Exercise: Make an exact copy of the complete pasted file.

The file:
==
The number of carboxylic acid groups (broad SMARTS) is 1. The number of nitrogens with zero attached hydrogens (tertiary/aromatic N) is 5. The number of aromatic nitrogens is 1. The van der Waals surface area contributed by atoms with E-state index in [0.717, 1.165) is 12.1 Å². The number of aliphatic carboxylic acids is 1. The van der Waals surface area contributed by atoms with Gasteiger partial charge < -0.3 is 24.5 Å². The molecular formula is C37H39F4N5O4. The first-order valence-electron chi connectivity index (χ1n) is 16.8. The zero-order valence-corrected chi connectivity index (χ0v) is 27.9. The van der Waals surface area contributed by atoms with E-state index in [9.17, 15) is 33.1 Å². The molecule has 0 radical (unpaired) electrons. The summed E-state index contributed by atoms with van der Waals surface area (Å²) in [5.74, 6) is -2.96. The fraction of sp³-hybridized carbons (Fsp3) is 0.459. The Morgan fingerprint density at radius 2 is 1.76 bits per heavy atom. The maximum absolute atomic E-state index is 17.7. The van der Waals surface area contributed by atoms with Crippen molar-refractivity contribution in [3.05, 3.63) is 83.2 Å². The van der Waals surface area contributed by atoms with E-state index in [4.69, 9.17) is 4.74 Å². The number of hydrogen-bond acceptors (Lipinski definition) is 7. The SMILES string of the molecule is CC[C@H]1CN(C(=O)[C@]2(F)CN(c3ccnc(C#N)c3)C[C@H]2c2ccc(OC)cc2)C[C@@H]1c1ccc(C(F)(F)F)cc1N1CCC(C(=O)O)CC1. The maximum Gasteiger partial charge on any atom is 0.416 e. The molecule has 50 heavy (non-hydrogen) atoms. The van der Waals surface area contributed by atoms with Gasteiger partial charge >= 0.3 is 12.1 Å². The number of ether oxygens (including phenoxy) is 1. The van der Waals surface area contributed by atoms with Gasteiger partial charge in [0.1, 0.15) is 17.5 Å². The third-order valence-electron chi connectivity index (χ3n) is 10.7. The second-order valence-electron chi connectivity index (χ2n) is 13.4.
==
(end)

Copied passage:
The number of carboxylic acid groups (broad SMARTS) is 1. The number of nitrogens with zero attached hydrogens (tertiary/aromatic N) is 5. The number of aromatic nitrogens is 1. The van der Waals surface area contributed by atoms with E-state index in [0.717, 1.165) is 12.1 Å². The number of aliphatic carboxylic acids is 1. The van der Waals surface area contributed by atoms with Gasteiger partial charge < -0.3 is 24.5 Å². The molecular formula is C37H39F4N5O4. The first-order valence-electron chi connectivity index (χ1n) is 16.8. The zero-order valence-corrected chi connectivity index (χ0v) is 27.9. The van der Waals surface area contributed by atoms with E-state index in [9.17, 15) is 33.1 Å². The molecule has 0 radical (unpaired) electrons. The summed E-state index contributed by atoms with van der Waals surface area (Å²) in [5.74, 6) is -2.96. The fraction of sp³-hybridized carbons (Fsp3) is 0.459. The Morgan fingerprint density at radius 2 is 1.76 bits per heavy atom. The maximum absolute atomic E-state index is 17.7. The van der Waals surface area contributed by atoms with Crippen molar-refractivity contribution in [3.05, 3.63) is 83.2 Å². The van der Waals surface area contributed by atoms with E-state index in [4.69, 9.17) is 4.74 Å². The number of hydrogen-bond acceptors (Lipinski definition) is 7. The SMILES string of the molecule is CC[C@H]1CN(C(=O)[C@]2(F)CN(c3ccnc(C#N)c3)C[C@H]2c2ccc(OC)cc2)C[C@@H]1c1ccc(C(F)(F)F)cc1N1CCC(C(=O)O)CC1. The maximum Gasteiger partial charge on any atom is 0.416 e. The molecule has 50 heavy (non-hydrogen) atoms. The van der Waals surface area contributed by atoms with Gasteiger partial charge >= 0.3 is 12.1 Å². The number of ether oxygens (including phenoxy) is 1. The van der Waals surface area contributed by atoms with Gasteiger partial charge in [0.1, 0.15) is 17.5 Å². The third-order valence-electron chi connectivity index (χ3n) is 10.7. The second-order valence-electron chi connectivity index (χ2n) is 13.4.